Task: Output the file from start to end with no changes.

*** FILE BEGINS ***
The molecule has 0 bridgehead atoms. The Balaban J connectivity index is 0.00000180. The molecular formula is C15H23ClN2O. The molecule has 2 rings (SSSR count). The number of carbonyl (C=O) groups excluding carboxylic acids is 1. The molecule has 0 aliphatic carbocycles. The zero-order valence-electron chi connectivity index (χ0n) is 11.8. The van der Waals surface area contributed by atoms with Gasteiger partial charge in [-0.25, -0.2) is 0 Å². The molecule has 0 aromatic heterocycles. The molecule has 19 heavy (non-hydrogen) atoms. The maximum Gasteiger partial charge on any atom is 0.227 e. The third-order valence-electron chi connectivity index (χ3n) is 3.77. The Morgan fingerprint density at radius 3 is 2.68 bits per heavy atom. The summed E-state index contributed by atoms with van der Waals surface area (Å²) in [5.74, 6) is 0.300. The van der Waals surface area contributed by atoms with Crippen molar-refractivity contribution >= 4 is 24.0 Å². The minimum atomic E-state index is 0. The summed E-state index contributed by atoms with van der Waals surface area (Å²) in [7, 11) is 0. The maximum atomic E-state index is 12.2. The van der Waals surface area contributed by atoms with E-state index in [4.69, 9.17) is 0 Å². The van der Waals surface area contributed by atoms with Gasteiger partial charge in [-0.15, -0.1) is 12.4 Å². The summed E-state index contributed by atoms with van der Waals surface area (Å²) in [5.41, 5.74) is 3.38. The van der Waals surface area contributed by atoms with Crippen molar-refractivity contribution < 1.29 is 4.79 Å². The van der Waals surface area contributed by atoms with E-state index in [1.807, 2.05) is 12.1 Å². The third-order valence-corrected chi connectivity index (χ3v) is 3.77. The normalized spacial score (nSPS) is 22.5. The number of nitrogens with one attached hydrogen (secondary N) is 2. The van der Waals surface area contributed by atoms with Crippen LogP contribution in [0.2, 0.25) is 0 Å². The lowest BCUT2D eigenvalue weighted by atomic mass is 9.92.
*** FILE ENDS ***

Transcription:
The molecule has 0 bridgehead atoms. The Balaban J connectivity index is 0.00000180. The molecular formula is C15H23ClN2O. The molecule has 2 rings (SSSR count). The number of carbonyl (C=O) groups excluding carboxylic acids is 1. The molecule has 0 aliphatic carbocycles. The zero-order valence-electron chi connectivity index (χ0n) is 11.8. The van der Waals surface area contributed by atoms with Gasteiger partial charge in [-0.25, -0.2) is 0 Å². The molecule has 0 aromatic heterocycles. The molecule has 19 heavy (non-hydrogen) atoms. The maximum Gasteiger partial charge on any atom is 0.227 e. The third-order valence-electron chi connectivity index (χ3n) is 3.77. The Morgan fingerprint density at radius 3 is 2.68 bits per heavy atom. The summed E-state index contributed by atoms with van der Waals surface area (Å²) in [5.74, 6) is 0.300. The van der Waals surface area contributed by atoms with Crippen molar-refractivity contribution >= 4 is 24.0 Å². The minimum atomic E-state index is 0. The summed E-state index contributed by atoms with van der Waals surface area (Å²) in [7, 11) is 0. The maximum atomic E-state index is 12.2. The van der Waals surface area contributed by atoms with E-state index in [4.69, 9.17) is 0 Å². The van der Waals surface area contributed by atoms with Gasteiger partial charge in [-0.15, -0.1) is 12.4 Å². The summed E-state index contributed by atoms with van der Waals surface area (Å²) in [5.41, 5.74) is 3.38. The van der Waals surface area contributed by atoms with Crippen molar-refractivity contribution < 1.29 is 4.79 Å². The van der Waals surface area contributed by atoms with E-state index in [1.807, 2.05) is 12.1 Å². The third-order valence-corrected chi connectivity index (χ3v) is 3.77. The normalized spacial score (nSPS) is 22.5. The number of nitrogens with one attached hydrogen (secondary N) is 2. The van der Waals surface area contributed by atoms with Crippen LogP contribution in [0.2, 0.25) is 0 Å². The lowest BCUT2D eigenvalue weighted by atomic mass is 9.92.